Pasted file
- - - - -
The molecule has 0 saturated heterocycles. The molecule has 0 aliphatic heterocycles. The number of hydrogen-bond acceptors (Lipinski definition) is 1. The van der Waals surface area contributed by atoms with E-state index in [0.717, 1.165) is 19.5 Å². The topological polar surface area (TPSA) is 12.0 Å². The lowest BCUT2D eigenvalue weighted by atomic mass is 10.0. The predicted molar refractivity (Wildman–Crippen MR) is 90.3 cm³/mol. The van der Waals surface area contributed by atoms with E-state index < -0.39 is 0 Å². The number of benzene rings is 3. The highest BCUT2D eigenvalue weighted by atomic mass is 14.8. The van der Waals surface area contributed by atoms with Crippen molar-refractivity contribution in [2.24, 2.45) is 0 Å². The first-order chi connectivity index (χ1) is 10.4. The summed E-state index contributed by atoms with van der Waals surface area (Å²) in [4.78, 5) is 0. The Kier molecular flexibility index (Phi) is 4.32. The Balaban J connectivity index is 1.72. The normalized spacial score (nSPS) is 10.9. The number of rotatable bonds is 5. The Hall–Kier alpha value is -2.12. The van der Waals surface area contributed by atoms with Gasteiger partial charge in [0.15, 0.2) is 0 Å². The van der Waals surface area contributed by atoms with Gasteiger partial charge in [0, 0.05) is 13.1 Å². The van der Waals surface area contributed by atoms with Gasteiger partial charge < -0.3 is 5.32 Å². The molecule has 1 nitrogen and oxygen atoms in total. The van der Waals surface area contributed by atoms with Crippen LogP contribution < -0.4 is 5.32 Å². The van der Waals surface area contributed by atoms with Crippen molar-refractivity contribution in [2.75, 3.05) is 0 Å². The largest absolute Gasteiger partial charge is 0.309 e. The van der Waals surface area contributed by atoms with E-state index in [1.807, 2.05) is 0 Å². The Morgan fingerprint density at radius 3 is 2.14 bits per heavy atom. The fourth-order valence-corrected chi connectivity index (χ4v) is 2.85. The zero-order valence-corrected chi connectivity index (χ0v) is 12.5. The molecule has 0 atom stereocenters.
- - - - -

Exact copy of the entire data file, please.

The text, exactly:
The molecule has 0 saturated heterocycles. The molecule has 0 aliphatic heterocycles. The number of hydrogen-bond acceptors (Lipinski definition) is 1. The van der Waals surface area contributed by atoms with E-state index in [0.717, 1.165) is 19.5 Å². The topological polar surface area (TPSA) is 12.0 Å². The lowest BCUT2D eigenvalue weighted by atomic mass is 10.0. The predicted molar refractivity (Wildman–Crippen MR) is 90.3 cm³/mol. The van der Waals surface area contributed by atoms with E-state index < -0.39 is 0 Å². The number of benzene rings is 3. The highest BCUT2D eigenvalue weighted by atomic mass is 14.8. The van der Waals surface area contributed by atoms with Crippen molar-refractivity contribution in [2.24, 2.45) is 0 Å². The first-order chi connectivity index (χ1) is 10.4. The summed E-state index contributed by atoms with van der Waals surface area (Å²) in [4.78, 5) is 0. The Kier molecular flexibility index (Phi) is 4.32. The Balaban J connectivity index is 1.72. The normalized spacial score (nSPS) is 10.9. The number of rotatable bonds is 5. The Hall–Kier alpha value is -2.12. The van der Waals surface area contributed by atoms with Gasteiger partial charge in [0.15, 0.2) is 0 Å². The van der Waals surface area contributed by atoms with Gasteiger partial charge in [0, 0.05) is 13.1 Å². The van der Waals surface area contributed by atoms with Gasteiger partial charge < -0.3 is 5.32 Å². The molecule has 1 nitrogen and oxygen atoms in total. The van der Waals surface area contributed by atoms with Crippen LogP contribution < -0.4 is 5.32 Å². The van der Waals surface area contributed by atoms with Crippen molar-refractivity contribution in [2.75, 3.05) is 0 Å². The largest absolute Gasteiger partial charge is 0.309 e. The van der Waals surface area contributed by atoms with E-state index in [1.807, 2.05) is 0 Å². The Morgan fingerprint density at radius 3 is 2.14 bits per heavy atom. The fourth-order valence-corrected chi connectivity index (χ4v) is 2.85. The zero-order valence-corrected chi connectivity index (χ0v) is 12.5. The molecule has 0 atom stereocenters.